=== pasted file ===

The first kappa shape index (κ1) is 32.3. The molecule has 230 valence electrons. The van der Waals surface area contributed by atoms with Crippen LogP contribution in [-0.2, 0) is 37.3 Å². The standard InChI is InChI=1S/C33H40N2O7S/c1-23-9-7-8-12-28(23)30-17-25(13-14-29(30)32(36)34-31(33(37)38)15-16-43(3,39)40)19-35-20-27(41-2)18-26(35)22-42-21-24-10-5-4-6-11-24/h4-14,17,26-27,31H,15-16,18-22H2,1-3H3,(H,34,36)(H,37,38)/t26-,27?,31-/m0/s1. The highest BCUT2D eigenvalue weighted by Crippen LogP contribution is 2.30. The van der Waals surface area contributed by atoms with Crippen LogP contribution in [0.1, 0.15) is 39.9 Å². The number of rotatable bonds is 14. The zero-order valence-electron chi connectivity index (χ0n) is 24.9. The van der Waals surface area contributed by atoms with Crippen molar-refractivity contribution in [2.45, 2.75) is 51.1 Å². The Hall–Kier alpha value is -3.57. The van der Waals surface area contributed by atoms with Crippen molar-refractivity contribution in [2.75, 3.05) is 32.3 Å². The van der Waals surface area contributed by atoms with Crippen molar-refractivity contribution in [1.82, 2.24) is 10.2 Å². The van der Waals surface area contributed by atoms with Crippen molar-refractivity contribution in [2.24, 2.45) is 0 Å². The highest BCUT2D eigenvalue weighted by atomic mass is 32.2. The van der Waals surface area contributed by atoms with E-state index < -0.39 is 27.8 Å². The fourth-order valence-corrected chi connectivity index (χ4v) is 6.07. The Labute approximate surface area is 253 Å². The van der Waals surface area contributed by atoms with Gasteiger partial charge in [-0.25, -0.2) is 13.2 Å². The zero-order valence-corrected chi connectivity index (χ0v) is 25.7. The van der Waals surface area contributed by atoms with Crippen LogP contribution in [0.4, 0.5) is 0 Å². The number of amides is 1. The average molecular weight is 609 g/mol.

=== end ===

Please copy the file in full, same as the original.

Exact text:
The first kappa shape index (κ1) is 32.3. The molecule has 230 valence electrons. The van der Waals surface area contributed by atoms with Crippen LogP contribution in [-0.2, 0) is 37.3 Å². The standard InChI is InChI=1S/C33H40N2O7S/c1-23-9-7-8-12-28(23)30-17-25(13-14-29(30)32(36)34-31(33(37)38)15-16-43(3,39)40)19-35-20-27(41-2)18-26(35)22-42-21-24-10-5-4-6-11-24/h4-14,17,26-27,31H,15-16,18-22H2,1-3H3,(H,34,36)(H,37,38)/t26-,27?,31-/m0/s1. The highest BCUT2D eigenvalue weighted by Crippen LogP contribution is 2.30. The van der Waals surface area contributed by atoms with Crippen LogP contribution in [0.1, 0.15) is 39.9 Å². The number of rotatable bonds is 14. The zero-order valence-electron chi connectivity index (χ0n) is 24.9. The van der Waals surface area contributed by atoms with Crippen molar-refractivity contribution in [2.45, 2.75) is 51.1 Å². The Hall–Kier alpha value is -3.57. The van der Waals surface area contributed by atoms with Crippen molar-refractivity contribution in [2.75, 3.05) is 32.3 Å². The van der Waals surface area contributed by atoms with Crippen molar-refractivity contribution in [1.82, 2.24) is 10.2 Å². The van der Waals surface area contributed by atoms with Crippen molar-refractivity contribution in [2.24, 2.45) is 0 Å². The highest BCUT2D eigenvalue weighted by atomic mass is 32.2. The van der Waals surface area contributed by atoms with E-state index < -0.39 is 27.8 Å². The fourth-order valence-corrected chi connectivity index (χ4v) is 6.07. The Labute approximate surface area is 253 Å². The van der Waals surface area contributed by atoms with Gasteiger partial charge in [-0.25, -0.2) is 13.2 Å². The zero-order valence-corrected chi connectivity index (χ0v) is 25.7. The van der Waals surface area contributed by atoms with Crippen LogP contribution in [0.4, 0.5) is 0 Å². The number of amides is 1. The average molecular weight is 609 g/mol.